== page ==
I’ve heard from some leaders that they’re scaling back innovation in these times, but personally I think it’s the time to ramp it up if feasible, whilst others are focussed on different priorities. Obviously, this doesn’t include those who have had to furlough staff or are fighting for survival, but if your teams have some excess capacity whilst volume has dipped, then it can be put to good use in generating innovative ideas for additional value. This can give you a head start as the economy emerges from the crisis.


This is where there is a potential change to the original framework. Data is one of the crucial aspects of AI and technological developments. Understanding its potential and the value it could add to your firm is one of your responsibilities as a leader. Every firm produces a certain amount of data, but few are aware of just how much, and fewer know what to do with it.

Data can help you drive predictive analytics; your customers buying patterns, needs and want, optimal shipping routes, buying levels or future market moves. Therefore, having a data strategy is crucial. To fully maximise its potential requires substantial investment, so you need to decide whether to put money into a data science team and see what they can produce, or decide upfront what you want to achieve and then allocate for that.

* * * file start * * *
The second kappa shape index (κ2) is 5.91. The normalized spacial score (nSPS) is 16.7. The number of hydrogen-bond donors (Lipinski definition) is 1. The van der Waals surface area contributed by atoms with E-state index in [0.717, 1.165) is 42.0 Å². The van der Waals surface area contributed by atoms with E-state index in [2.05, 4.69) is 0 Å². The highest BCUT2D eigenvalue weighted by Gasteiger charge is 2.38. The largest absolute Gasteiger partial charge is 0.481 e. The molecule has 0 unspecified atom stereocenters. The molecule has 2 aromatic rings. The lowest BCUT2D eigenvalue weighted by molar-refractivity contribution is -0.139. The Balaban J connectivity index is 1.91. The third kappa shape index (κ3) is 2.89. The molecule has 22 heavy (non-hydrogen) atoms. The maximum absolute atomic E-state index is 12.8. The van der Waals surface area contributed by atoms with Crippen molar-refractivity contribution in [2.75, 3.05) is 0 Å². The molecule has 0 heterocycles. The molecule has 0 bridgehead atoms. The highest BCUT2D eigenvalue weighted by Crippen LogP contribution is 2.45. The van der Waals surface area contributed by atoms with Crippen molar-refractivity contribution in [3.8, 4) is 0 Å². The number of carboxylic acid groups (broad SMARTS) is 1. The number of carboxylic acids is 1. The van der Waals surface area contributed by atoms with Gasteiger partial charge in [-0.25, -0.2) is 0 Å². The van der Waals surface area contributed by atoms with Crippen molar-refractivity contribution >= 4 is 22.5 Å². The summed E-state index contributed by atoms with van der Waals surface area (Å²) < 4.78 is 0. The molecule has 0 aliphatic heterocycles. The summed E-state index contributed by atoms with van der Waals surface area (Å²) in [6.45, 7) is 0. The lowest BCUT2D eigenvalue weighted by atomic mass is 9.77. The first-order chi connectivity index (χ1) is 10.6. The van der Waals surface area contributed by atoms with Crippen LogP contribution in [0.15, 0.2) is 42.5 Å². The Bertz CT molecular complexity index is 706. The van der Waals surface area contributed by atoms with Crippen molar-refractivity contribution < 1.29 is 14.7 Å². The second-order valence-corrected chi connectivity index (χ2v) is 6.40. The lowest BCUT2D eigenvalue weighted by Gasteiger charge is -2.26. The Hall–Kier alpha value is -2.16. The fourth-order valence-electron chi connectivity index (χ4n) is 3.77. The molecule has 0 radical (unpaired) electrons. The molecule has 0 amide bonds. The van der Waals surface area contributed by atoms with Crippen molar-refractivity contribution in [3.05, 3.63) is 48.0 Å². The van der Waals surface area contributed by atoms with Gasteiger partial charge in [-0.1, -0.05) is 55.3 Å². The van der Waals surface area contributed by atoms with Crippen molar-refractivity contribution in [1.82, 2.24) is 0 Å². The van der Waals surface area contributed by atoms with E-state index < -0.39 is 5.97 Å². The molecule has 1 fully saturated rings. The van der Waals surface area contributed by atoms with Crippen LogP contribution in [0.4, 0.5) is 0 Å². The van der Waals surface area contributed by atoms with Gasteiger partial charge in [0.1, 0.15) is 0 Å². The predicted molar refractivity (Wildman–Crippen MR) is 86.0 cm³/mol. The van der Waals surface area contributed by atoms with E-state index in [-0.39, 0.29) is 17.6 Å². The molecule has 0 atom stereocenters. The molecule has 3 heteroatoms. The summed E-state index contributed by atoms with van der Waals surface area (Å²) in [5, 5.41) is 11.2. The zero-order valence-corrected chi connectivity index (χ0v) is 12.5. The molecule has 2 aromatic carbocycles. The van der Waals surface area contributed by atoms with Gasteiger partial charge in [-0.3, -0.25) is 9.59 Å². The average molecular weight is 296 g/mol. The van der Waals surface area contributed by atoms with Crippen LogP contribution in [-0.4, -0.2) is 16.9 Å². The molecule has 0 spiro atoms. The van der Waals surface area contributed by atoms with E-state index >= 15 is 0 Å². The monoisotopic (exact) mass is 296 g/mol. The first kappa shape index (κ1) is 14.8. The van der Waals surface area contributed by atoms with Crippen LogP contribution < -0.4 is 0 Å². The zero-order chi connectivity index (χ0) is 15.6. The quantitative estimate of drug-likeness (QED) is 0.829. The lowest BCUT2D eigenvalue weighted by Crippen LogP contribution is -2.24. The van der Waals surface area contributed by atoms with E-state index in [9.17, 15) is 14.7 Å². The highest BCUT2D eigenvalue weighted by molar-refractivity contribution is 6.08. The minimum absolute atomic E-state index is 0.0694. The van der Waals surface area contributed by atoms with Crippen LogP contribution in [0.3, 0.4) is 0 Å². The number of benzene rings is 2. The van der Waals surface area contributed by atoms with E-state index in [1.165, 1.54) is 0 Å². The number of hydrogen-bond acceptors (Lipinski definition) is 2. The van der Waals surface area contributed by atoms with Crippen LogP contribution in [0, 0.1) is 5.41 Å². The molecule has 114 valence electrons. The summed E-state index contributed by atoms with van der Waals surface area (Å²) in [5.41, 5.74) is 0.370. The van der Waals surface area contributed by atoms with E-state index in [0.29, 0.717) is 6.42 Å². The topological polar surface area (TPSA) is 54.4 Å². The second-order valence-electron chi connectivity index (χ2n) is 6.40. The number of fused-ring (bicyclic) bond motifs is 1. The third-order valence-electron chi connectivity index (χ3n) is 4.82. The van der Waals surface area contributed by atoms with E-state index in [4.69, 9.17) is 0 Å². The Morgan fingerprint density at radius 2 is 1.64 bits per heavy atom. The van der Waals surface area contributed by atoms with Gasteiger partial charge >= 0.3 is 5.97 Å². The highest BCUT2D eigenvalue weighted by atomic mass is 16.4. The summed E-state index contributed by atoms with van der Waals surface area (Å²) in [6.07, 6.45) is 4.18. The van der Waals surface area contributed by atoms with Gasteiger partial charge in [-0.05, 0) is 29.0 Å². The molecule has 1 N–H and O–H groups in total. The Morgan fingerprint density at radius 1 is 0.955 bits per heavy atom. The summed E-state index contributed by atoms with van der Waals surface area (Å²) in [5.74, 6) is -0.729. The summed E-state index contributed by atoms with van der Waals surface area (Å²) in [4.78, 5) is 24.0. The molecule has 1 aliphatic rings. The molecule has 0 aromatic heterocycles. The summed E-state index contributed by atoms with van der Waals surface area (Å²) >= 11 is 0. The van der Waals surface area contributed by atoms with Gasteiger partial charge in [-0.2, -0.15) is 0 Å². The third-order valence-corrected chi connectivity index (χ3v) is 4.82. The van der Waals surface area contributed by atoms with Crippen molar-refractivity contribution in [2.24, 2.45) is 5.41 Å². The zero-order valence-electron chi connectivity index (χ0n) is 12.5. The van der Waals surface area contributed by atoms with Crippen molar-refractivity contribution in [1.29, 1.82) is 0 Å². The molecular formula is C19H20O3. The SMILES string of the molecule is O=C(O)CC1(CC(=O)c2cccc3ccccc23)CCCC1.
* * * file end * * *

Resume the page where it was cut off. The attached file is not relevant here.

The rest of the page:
The potential change to the framework in these times, is to replace Data with Decision-Making. The pandemic has proven that fast, decisive decision-making has been vital in helping some countries navigate the pandemic better than others. Likewise, in the corporate environment, leaders need to make quicker decisions to help drive innovation and change within their organisations. Yes, you still might need to conduct research and testing, but don’t procrastinate and overanalyse to the point of paralysis.


With the speed of technological innovation, being able to move and implement with agility has never been more important. There is not much point having a great idea and then taking 2 years to implement it because of outdated internal policies, as by then, one of your competitors will have probably beaten you to it.

Software development teams have been using agile methodology for many years now, and the concepts and philosophies have spilt over into leadership development. Leaders need to move with speed, and make decisions based on feedback and diverse inputs. Using technology can help with this, but fundamentally you’ll need to address outdated processes and fixed mindsets to change the culture of your organisation.

This framework lays out the core competencies of the modern leader.

I don’t expect most leaders to be proficient in all of them, but I hope it helps highlight where further development could be of benefit, or the complementary skills you need across your management team to be able to prepare your firm for the future of work.


About the Author

Mark Stuart, CSP is a sought-after motivational speaker based in Singapore who speaks virtually or in-person on Leadership In A Pandemic Age, The Future of Work, How to Build A Culture of Innovation, Thriving in the New Normal and more. Mark serves over 350+ clients in 19 countries. 

The above article is an adapted version and comprises of Mark’s  ‘Leadership In A Digital Age’ keynote speech and workshop, available virtually or in-person

To learn more about Mark, or Leadership In A Digital Age, visit his virtual speaking website, or contact [email protected]